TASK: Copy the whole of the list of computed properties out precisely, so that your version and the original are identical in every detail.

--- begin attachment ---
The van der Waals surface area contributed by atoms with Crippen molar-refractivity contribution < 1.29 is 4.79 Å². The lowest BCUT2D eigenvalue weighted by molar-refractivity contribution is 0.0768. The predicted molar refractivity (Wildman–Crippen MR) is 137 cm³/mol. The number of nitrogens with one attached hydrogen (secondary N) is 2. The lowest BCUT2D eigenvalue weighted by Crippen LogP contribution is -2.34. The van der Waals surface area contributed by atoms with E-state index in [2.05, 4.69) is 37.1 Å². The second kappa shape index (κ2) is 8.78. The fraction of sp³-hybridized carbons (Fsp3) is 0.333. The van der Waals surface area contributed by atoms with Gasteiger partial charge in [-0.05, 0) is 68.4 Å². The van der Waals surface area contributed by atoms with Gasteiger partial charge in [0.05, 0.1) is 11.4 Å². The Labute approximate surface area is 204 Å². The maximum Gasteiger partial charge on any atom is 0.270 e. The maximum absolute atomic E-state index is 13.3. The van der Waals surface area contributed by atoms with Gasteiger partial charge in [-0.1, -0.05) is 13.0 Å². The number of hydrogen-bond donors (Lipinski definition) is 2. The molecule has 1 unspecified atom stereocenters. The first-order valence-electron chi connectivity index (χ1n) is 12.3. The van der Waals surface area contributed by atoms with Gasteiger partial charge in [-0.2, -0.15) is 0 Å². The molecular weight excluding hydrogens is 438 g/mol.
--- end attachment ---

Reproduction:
The van der Waals surface area contributed by atoms with Crippen molar-refractivity contribution < 1.29 is 4.79 Å². The lowest BCUT2D eigenvalue weighted by molar-refractivity contribution is 0.0768. The predicted molar refractivity (Wildman–Crippen MR) is 137 cm³/mol. The number of nitrogens with one attached hydrogen (secondary N) is 2. The lowest BCUT2D eigenvalue weighted by Crippen LogP contribution is -2.34. The van der Waals surface area contributed by atoms with E-state index in [2.05, 4.69) is 37.1 Å². The second kappa shape index (κ2) is 8.78. The fraction of sp³-hybridized carbons (Fsp3) is 0.333. The van der Waals surface area contributed by atoms with Gasteiger partial charge in [-0.05, 0) is 68.4 Å². The van der Waals surface area contributed by atoms with Gasteiger partial charge in [0.05, 0.1) is 11.4 Å². The Labute approximate surface area is 204 Å². The maximum Gasteiger partial charge on any atom is 0.270 e. The maximum absolute atomic E-state index is 13.3. The van der Waals surface area contributed by atoms with Gasteiger partial charge in [-0.1, -0.05) is 13.0 Å². The number of hydrogen-bond donors (Lipinski definition) is 2. The molecule has 1 unspecified atom stereocenters. The first-order valence-electron chi connectivity index (χ1n) is 12.3. The van der Waals surface area contributed by atoms with Gasteiger partial charge in [-0.2, -0.15) is 0 Å². The molecular weight excluding hydrogens is 438 g/mol.